10-15 March 2019
Steinmatte conference center
Europe/Zurich timezone

The HEP.QPR Project: Quantum Pattern Recognition for Charged Particle Tracking

Not scheduled
20m
Steinmatte conference center

Steinmatte conference center

Hotel Allalin, Saas Fee, Switzerland https://allalin.ch/conference/
Oral Track 2: Data Analysis - Algorithms and Tools Track 2: Data Analysis - Algorithms and Tools

Speaker

Heather Gray (LBNL)

Description

Universal Quantum Computing may still be a few years away, but we have entered the Noisy Intermediate-Scale Quantum era which ranges from D-Wave commercial Quantum Annealers to a wide selection of gate-based quantum processor prototypes. These provide us with the opportunity to evaluate the potential of quantum computing for HEP applications.
We will present early results from the DOE HEP.QPR project (https://hep-qpr.lbl.gov) on the impact of Quantum Computing on charged particle tracking. Due to the increase in data rates and event complexities, tracking has become one of the most pressing HEP computational problems.
In HEP.QPR, we are studying the potential of the Quantum Associative Memory (QuAM) and Quantum Annealing (QA) algorithms. QuAM provides in principle an exponential increase in storage capacity compared to the classical associative memory algorithm used, e.g., for LHC data triggering. We will present a prototype implementation of the QuAM protocols and analyze the topological limitations for running QuAM on the IBM Q chips - a family of superconducting gate-based quantum processors. We will review several difficulties integrating the end-to-end quantum pattern recognition into a real-time production workflow and discuss possible techniques for mitigation.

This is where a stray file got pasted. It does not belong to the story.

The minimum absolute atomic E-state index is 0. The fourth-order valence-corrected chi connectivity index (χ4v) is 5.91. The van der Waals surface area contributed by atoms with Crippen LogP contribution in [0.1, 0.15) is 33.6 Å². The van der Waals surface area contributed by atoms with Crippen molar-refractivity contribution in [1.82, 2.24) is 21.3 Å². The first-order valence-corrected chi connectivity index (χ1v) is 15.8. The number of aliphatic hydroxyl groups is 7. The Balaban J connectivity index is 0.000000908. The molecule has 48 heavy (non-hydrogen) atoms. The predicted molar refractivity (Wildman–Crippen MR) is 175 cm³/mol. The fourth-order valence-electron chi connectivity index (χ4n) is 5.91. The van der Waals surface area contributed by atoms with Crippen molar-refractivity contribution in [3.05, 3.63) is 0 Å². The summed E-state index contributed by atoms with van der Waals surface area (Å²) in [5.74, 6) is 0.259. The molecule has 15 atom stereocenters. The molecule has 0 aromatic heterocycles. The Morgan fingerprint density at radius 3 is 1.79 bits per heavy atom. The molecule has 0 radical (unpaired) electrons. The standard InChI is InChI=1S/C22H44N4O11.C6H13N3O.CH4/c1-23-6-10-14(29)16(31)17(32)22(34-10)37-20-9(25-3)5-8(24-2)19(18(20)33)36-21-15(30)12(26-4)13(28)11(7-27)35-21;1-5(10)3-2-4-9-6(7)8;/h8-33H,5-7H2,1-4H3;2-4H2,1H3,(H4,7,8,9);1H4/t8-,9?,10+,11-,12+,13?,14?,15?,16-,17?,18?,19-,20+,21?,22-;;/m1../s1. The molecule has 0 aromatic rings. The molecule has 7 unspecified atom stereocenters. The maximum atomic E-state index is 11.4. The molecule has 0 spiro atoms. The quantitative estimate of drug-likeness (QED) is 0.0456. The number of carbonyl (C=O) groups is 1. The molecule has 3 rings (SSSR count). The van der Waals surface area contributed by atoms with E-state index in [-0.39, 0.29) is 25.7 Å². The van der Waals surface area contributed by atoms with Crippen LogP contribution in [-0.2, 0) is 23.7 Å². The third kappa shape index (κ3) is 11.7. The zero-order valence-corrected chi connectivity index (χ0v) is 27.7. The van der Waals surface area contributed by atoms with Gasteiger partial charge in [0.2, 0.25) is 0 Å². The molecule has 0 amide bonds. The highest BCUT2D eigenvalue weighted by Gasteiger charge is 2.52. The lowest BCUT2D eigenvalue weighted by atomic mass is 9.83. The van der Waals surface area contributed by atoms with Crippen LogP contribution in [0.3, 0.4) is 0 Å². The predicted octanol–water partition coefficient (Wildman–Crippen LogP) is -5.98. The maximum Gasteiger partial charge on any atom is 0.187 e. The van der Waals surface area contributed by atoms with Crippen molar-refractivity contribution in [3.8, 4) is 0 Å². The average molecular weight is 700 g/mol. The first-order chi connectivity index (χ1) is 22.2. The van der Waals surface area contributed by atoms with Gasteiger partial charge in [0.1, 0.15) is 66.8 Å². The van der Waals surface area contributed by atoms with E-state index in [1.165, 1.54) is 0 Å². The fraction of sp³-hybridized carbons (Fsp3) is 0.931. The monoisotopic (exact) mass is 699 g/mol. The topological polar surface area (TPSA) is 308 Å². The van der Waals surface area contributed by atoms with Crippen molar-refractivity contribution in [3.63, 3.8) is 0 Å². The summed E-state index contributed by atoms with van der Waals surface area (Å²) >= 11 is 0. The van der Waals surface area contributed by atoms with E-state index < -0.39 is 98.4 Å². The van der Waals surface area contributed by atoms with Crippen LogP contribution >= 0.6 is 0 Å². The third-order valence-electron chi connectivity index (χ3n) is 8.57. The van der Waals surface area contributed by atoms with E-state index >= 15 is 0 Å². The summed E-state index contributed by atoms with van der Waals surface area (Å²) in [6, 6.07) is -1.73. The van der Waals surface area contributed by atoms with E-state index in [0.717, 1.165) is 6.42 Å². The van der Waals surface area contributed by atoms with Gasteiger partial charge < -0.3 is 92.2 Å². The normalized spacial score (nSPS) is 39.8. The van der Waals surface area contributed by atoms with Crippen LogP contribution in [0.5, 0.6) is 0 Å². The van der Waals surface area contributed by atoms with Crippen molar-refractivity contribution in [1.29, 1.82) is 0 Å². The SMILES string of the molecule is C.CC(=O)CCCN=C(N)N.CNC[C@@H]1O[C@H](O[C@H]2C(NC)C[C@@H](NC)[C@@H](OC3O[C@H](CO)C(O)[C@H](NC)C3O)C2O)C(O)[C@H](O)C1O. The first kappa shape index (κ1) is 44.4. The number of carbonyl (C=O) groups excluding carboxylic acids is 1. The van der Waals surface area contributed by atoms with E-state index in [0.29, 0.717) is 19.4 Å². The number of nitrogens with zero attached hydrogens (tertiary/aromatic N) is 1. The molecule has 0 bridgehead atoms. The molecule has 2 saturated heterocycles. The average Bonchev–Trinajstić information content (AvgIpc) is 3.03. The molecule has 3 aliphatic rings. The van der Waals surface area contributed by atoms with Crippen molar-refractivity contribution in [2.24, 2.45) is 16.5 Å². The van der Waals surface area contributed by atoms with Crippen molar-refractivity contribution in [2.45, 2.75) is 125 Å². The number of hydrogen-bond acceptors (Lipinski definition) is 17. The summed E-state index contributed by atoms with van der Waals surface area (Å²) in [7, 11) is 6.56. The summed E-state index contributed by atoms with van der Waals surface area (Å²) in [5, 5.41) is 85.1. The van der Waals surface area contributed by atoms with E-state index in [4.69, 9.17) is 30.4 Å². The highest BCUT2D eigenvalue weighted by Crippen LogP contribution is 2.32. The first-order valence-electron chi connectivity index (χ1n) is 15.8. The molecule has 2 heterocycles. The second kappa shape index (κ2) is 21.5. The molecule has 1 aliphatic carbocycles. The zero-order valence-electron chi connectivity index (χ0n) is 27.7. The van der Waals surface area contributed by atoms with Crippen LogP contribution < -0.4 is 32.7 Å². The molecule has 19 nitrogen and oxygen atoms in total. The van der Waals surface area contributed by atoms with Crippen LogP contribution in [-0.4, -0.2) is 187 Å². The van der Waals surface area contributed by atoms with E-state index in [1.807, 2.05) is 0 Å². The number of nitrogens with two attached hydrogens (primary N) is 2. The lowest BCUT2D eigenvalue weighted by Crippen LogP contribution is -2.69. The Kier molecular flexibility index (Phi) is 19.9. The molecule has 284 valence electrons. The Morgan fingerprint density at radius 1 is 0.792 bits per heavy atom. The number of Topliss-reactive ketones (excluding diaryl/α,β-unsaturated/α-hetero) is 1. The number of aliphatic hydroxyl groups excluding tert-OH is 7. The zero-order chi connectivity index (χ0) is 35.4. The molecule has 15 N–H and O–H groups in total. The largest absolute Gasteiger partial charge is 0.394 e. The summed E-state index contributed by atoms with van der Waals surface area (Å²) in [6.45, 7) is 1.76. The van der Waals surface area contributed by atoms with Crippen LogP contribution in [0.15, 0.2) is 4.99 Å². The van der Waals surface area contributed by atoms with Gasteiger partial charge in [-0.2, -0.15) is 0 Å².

We will also present some promising results we achieved expressing the LHC track finding problem as a Quadratic Unconstrained Binary Optimization (QUBO) that can be solved using a D-Wave Quantum Annealer. We generated QUBOs that encode the pattern recognition problem at the LHC on the TrackML dataset, and we solved them using D-Wave qbsolv hybrid optimizer. Those early experiments achieved a performance exceeding 99% for purity, efficiency, and for the TrackML score at low track densities. We plan to extend the performance of such algorithms at higher track densities by improving seeding algorithms, geographical partitioning, and our QUBO models. We will also evaluate if the hybrid classical/quantum annealing approach used by qbsolv provides performance improvements compared to purely classical QUBO solvers.

Primary authors

Prof. Frederic Bapst ( School of Engineering and Architecture of Fribourg (Switzerland)) Wahid Bhimji (Lawrence Berkeley National Lab. (US)) Paolo Calafiura (Lawrence Berkeley National Lab. (US)) Steven Andrew Farrell (Lawrence Berkeley National Lab. (US)) Heather Gray (LBNL) Wim Lavrijsen (Lawrence Berkeley National Lab. (US)) Lucy Linder ( School of Engineering and Architecture of Fribourg (Switzerland)) Illya Shapoval (Lawrence Berkeley National Laboratory)

Presentation materials

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